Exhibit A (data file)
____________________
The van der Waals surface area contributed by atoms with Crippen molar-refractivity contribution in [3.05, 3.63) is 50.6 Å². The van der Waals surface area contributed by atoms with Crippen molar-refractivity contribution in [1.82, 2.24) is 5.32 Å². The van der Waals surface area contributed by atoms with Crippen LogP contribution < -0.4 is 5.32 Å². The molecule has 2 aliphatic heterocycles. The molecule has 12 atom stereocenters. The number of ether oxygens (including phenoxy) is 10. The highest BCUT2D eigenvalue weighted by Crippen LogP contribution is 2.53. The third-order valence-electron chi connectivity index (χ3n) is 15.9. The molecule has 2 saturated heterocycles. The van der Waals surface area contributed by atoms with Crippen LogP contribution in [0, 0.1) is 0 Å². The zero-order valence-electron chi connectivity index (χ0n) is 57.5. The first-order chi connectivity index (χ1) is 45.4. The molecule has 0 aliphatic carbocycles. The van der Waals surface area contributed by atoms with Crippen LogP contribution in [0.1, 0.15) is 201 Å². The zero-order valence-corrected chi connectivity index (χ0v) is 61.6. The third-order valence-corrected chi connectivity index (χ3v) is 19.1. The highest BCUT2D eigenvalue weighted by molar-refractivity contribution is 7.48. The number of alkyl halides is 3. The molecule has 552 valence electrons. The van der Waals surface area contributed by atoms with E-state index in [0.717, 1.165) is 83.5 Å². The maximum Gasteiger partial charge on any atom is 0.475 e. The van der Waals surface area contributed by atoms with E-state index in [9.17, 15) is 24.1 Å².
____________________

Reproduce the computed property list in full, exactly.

The van der Waals surface area contributed by atoms with Crippen molar-refractivity contribution in [3.05, 3.63) is 50.6 Å². The van der Waals surface area contributed by atoms with Crippen molar-refractivity contribution in [1.82, 2.24) is 5.32 Å². The van der Waals surface area contributed by atoms with Crippen LogP contribution < -0.4 is 5.32 Å². The molecule has 2 aliphatic heterocycles. The molecule has 12 atom stereocenters. The number of ether oxygens (including phenoxy) is 10. The highest BCUT2D eigenvalue weighted by Crippen LogP contribution is 2.53. The third-order valence-electron chi connectivity index (χ3n) is 15.9. The molecule has 2 saturated heterocycles. The van der Waals surface area contributed by atoms with Crippen LogP contribution in [0, 0.1) is 0 Å². The zero-order valence-electron chi connectivity index (χ0n) is 57.5. The first-order chi connectivity index (χ1) is 45.4. The molecule has 0 aliphatic carbocycles. The van der Waals surface area contributed by atoms with Crippen LogP contribution in [0.1, 0.15) is 201 Å². The zero-order valence-corrected chi connectivity index (χ0v) is 61.6. The third-order valence-corrected chi connectivity index (χ3v) is 19.1. The highest BCUT2D eigenvalue weighted by molar-refractivity contribution is 7.48. The number of alkyl halides is 3. The molecule has 552 valence electrons. The van der Waals surface area contributed by atoms with E-state index in [0.717, 1.165) is 83.5 Å². The maximum Gasteiger partial charge on any atom is 0.475 e. The van der Waals surface area contributed by atoms with E-state index in [9.17, 15) is 24.1 Å².